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He would, therefore, turn neither to the right nor to the left, but would march straight on, in the line of duty and of right, and leave the result to God. Mr. Bruce, of Halifax, next addressed the Committee. He said if he had been told three months ago that he would be in this presence, and discussing these subjects, he wou assure him that he never cried out crucify South Carolina; but had there been an attack upon her he would have fought side by side with him in her defence. Mr. Bruce went on to pay his respects to Messrs. Moore, of Rockbridge, and Baldwin, of Augusta, of whom he had little hope, and made humorous allusions which excited the mof a border war, in the event of secession, he thought had been greatly overrated. At this point, Mr. Morton, of Orange, moved that the Committee rise. Mr. Bruce felt some delicacy in regard to this proposal. His constituents would never forgive him for occupying two days in an exposition of his views. Mr. Morton in
ument against secession. Mr. Critcher, of Westmoreland, who made the presentation speech, read a poetical tribute from the ladies, the point of which was that woman deems Union right, and that it is man's duty to support her. While Col. Baldwin was making an eloquent reply, somebody in the gallery trod on a dog's appendage, and the fierce "bow wow — ki yi," for a time completely eclipsed the oratorical peroration to the stripes and stars. Another incident on Saturday transpired while Mr. Bruce, of Halifax, was making an argument in favor of secession. A troop of horsemen from Chesterfield passed by the building, the trumpeter blowing "Yankee Doodle" with all his might and main, which created some merriment on the Union side, but produced no visible effect elsewhere. The ladies "never tire" of going to the Convention. They remain with remarkable patience throughout the long sessions, and if any of them happen to lose a veil, or any other article of apparel or adornment, a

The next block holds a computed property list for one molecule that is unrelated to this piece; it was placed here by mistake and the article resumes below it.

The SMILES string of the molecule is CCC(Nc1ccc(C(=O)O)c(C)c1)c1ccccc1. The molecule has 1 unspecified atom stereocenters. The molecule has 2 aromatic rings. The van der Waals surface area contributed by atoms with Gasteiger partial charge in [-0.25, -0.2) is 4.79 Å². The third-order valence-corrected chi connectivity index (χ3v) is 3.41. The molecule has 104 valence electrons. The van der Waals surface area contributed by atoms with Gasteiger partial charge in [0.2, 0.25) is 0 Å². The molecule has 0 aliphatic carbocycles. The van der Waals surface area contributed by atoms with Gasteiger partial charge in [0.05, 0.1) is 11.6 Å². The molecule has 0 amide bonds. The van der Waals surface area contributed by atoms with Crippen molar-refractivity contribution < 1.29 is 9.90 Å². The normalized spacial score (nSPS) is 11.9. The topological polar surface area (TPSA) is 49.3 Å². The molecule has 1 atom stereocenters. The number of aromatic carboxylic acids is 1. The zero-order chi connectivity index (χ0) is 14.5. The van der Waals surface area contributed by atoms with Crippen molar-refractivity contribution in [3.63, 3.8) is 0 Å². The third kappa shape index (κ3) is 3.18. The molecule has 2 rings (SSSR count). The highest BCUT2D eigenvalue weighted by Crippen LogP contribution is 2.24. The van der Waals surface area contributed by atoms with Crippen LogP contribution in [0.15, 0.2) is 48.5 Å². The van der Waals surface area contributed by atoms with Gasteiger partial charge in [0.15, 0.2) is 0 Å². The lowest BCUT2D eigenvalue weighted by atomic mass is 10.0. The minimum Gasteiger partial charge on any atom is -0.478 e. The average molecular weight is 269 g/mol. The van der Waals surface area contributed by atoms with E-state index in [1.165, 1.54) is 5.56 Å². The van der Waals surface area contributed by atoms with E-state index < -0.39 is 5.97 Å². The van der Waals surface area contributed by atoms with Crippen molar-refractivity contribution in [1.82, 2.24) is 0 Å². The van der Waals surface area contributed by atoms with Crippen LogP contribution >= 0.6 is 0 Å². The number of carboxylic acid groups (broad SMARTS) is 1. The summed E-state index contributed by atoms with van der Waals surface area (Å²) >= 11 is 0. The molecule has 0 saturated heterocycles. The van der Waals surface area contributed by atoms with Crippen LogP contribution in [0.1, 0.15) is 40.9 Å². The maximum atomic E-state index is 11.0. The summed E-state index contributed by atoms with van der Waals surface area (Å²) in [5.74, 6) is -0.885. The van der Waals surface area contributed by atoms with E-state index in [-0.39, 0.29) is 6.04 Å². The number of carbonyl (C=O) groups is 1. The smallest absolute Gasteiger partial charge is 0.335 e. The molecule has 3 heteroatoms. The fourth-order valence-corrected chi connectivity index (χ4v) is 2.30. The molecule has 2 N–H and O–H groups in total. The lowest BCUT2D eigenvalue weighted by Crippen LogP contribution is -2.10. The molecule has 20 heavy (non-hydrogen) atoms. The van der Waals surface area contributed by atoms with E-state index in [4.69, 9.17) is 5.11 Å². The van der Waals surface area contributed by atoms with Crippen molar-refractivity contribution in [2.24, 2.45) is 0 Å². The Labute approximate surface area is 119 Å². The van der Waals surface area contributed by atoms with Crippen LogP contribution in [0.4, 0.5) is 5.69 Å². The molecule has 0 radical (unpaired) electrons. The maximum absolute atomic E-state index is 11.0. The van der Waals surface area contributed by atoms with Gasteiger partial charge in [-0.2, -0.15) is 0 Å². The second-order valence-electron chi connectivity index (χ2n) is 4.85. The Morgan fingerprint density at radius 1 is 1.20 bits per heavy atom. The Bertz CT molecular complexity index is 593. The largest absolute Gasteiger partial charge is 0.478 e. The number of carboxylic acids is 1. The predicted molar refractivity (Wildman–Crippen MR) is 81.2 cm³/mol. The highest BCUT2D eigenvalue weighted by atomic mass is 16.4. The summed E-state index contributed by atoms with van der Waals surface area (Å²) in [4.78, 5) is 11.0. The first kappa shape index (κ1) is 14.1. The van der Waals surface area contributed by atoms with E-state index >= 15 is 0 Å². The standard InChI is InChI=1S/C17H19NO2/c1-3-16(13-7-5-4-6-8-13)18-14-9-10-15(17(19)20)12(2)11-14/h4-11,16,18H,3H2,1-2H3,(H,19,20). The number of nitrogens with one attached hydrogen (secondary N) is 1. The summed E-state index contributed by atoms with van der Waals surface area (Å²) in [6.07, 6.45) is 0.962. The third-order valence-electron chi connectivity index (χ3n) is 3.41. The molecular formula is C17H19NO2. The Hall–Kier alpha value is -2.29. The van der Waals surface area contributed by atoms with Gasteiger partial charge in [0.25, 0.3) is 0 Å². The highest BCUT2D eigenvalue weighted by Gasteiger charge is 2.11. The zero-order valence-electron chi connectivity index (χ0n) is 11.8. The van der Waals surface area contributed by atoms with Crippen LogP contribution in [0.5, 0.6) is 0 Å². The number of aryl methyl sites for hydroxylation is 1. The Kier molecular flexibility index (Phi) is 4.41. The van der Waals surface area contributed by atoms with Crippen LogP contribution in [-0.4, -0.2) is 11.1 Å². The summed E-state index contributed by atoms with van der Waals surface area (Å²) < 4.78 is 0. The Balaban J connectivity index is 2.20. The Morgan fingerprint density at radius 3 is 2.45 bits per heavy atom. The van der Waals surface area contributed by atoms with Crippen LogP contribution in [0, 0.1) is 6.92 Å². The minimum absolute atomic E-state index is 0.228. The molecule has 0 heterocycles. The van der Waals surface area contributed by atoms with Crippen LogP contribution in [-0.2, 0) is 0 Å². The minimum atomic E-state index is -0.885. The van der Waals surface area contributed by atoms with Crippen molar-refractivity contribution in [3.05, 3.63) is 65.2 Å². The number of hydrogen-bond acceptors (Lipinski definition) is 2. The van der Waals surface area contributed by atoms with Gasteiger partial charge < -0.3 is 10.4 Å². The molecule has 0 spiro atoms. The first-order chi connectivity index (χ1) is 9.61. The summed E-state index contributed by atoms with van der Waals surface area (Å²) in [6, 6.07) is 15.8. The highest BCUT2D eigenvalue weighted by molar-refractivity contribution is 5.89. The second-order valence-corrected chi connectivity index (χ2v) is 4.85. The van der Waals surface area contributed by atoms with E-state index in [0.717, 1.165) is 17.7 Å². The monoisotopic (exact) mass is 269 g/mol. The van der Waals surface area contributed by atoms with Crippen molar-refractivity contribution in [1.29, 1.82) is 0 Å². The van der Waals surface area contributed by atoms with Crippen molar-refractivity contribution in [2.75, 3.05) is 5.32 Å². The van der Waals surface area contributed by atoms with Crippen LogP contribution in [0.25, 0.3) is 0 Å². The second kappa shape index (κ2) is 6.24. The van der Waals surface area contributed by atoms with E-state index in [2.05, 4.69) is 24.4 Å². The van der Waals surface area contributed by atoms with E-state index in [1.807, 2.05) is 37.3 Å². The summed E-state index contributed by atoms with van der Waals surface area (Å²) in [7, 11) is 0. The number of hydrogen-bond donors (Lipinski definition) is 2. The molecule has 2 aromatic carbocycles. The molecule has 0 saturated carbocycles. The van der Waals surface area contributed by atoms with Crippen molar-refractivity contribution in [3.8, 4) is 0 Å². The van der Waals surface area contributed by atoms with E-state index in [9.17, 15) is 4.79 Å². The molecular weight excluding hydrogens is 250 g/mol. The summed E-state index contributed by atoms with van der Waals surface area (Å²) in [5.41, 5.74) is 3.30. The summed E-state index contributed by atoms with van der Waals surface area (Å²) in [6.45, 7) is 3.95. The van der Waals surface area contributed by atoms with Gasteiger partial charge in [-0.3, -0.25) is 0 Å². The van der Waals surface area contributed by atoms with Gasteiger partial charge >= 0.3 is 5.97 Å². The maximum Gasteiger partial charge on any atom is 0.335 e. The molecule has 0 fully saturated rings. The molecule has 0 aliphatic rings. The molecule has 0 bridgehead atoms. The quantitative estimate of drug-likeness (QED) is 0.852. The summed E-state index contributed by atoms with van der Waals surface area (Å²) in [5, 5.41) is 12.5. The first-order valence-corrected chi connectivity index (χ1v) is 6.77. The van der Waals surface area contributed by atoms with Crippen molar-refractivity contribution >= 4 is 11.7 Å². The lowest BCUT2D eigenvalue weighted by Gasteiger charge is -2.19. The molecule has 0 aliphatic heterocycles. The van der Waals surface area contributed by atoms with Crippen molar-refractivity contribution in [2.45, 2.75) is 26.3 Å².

The Convention. A resolution was adopted on Saturday to meet at 10 o'clock A. M.; to take a recess at 2 o'clock, and meet again at 4 o'clock P. M. Secession resolutions, adopted by the people of Dinwiddie, Greene, Spotsylvania, and Culpeper, were presented by the delegates representing those counties. Mr. Baldwin finished his speech against secession and in favor of the majority report. He was followed by Mr. Bruce, of Halifax, who will conclude to-day. Mr. Hall, of Marion, continued his remarks in favor of an ad valorem tax upon slaves.--Mr. Dormay, of Rockbridge, introduced a resolution, which was laid on the table, recommending a license tax on Northern productions, in retaliation for the Personal Liberty bills in vogue in the Northern States.